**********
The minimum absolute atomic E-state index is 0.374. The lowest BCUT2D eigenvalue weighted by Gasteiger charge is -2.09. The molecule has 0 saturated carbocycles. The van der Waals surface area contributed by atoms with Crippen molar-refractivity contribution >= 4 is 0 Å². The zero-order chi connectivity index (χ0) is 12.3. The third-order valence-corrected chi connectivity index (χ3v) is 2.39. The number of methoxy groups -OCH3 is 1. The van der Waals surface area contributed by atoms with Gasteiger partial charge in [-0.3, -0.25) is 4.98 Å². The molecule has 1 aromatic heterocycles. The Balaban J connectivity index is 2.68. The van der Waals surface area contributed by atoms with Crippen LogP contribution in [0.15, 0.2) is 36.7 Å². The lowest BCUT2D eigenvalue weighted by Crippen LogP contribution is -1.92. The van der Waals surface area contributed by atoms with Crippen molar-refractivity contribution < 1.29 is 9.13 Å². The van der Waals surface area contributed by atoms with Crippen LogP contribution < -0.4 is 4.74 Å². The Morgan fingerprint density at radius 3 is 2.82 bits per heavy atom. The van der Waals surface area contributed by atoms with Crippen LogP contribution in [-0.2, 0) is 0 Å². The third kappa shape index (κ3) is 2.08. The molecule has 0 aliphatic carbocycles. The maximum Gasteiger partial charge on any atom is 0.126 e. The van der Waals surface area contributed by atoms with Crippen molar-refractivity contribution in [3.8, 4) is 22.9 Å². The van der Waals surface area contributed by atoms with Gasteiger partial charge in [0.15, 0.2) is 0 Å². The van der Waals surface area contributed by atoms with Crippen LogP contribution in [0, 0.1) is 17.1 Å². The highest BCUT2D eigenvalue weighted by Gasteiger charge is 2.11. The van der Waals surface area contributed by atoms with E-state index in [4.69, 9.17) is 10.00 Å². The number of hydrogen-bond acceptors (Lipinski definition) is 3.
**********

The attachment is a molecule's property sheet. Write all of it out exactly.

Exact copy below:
The minimum absolute atomic E-state index is 0.374. The lowest BCUT2D eigenvalue weighted by Gasteiger charge is -2.09. The molecule has 0 saturated carbocycles. The van der Waals surface area contributed by atoms with Crippen molar-refractivity contribution >= 4 is 0 Å². The zero-order chi connectivity index (χ0) is 12.3. The third-order valence-corrected chi connectivity index (χ3v) is 2.39. The number of methoxy groups -OCH3 is 1. The van der Waals surface area contributed by atoms with Gasteiger partial charge in [-0.3, -0.25) is 4.98 Å². The molecule has 1 aromatic heterocycles. The Balaban J connectivity index is 2.68. The van der Waals surface area contributed by atoms with Crippen LogP contribution in [0.15, 0.2) is 36.7 Å². The lowest BCUT2D eigenvalue weighted by Crippen LogP contribution is -1.92. The van der Waals surface area contributed by atoms with Crippen molar-refractivity contribution < 1.29 is 9.13 Å². The van der Waals surface area contributed by atoms with Crippen LogP contribution < -0.4 is 4.74 Å². The Morgan fingerprint density at radius 3 is 2.82 bits per heavy atom. The van der Waals surface area contributed by atoms with Crippen LogP contribution in [-0.2, 0) is 0 Å². The third kappa shape index (κ3) is 2.08. The molecule has 0 aliphatic carbocycles. The maximum Gasteiger partial charge on any atom is 0.126 e. The van der Waals surface area contributed by atoms with Crippen molar-refractivity contribution in [3.8, 4) is 22.9 Å². The van der Waals surface area contributed by atoms with Gasteiger partial charge in [0.15, 0.2) is 0 Å². The van der Waals surface area contributed by atoms with Crippen LogP contribution in [0, 0.1) is 17.1 Å². The highest BCUT2D eigenvalue weighted by Gasteiger charge is 2.11. The van der Waals surface area contributed by atoms with E-state index in [4.69, 9.17) is 10.00 Å². The number of hydrogen-bond acceptors (Lipinski definition) is 3.